Poinsettia Growers Discuss Their Recent Trials And Triumphs

Poinsettia Growers Discuss Their Recent Trials And Triumphs

Dan Schantz Farm and Greenhouses has been running poinsettia trials since the mid-2000s, supervising 200 cultivar varieties.

Dan Schantz Farm and Greenhouses has been running poinsettia trials since the mid-2000s, supervising 200 cultivar varieties.

Ask top poinsettia growers about the plant’s future, and their responses are emphatic: The No. 1 plant of the holiday season is here to stay.

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This response comes straight from the source. Each year, Dan Schantz Farm & Greenhouses, Millstadt Young Plants, and Mitchell’s Nursery & Greenhouse trial the industry’s top varieties hoping to learn which will entice their customers every winter. Here’s what each company had to say about its 2015 trials, triumphs, and plans for the future.

Dan Schantz Farm And Greenhouses: Poinsettias Are The Christmas Plant

When it comes to running successful poinsettia trials, it requires teamwork, dedication, and perhaps a grower with superhuman recall. No one knows this better than Dan Schantz Farm and Greenhouses in Zionsville, PA.

The operation has been running trials since the mid-2000s, supervising 200 cultivar varieties — all with different growing characteristics and habits — each year. This means separating each cultivar by breeder, color, variety, and growing requirements.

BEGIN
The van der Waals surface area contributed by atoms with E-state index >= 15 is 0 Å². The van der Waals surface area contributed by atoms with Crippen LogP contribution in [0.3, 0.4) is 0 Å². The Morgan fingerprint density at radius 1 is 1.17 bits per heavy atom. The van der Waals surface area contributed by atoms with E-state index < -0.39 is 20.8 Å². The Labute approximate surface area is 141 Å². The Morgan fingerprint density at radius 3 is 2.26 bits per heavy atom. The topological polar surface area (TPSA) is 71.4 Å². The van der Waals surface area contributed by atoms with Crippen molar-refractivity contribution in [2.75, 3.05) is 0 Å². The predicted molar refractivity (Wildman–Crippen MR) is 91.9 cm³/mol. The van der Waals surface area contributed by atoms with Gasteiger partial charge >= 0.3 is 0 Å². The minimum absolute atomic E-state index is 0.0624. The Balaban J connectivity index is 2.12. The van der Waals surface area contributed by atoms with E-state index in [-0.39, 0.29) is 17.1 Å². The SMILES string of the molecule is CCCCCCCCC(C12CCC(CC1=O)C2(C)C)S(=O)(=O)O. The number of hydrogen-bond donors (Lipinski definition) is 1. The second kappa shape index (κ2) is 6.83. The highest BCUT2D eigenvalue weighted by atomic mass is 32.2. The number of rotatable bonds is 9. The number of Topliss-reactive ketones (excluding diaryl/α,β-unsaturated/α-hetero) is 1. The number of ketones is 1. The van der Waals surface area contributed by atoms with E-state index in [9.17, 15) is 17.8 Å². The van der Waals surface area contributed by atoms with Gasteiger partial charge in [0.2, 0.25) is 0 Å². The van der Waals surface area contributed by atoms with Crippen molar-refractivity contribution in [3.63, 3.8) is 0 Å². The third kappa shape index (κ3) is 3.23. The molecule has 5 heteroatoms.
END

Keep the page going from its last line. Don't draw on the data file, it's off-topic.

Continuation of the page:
How does the operation manage to keep everything straight, even when the chaos of spring takes hold? The farm has a secret weapon in grower Ian Phelps. As the poinsettia point person, Phelps can name a variety simply by looking at it. The trials, though, are more than an experiment in how to build successful organization protocols. Poinsettia trials are an endurance test.

“The trials themselves are not an easy thing to add to an already busy spring and summer schedule, so it is something that needs to be seriously considered before embarking on hosting a trial at your own facility,” says Paul Hardiman, Head Grower at Dan Schantz. “Taking on a trial can be an added expense to the bottom line of a greenhouse operation and requires that growers will have to be dedicated to raising the crop and sticking with it all the way through the trial, which usually happens in November of most years.”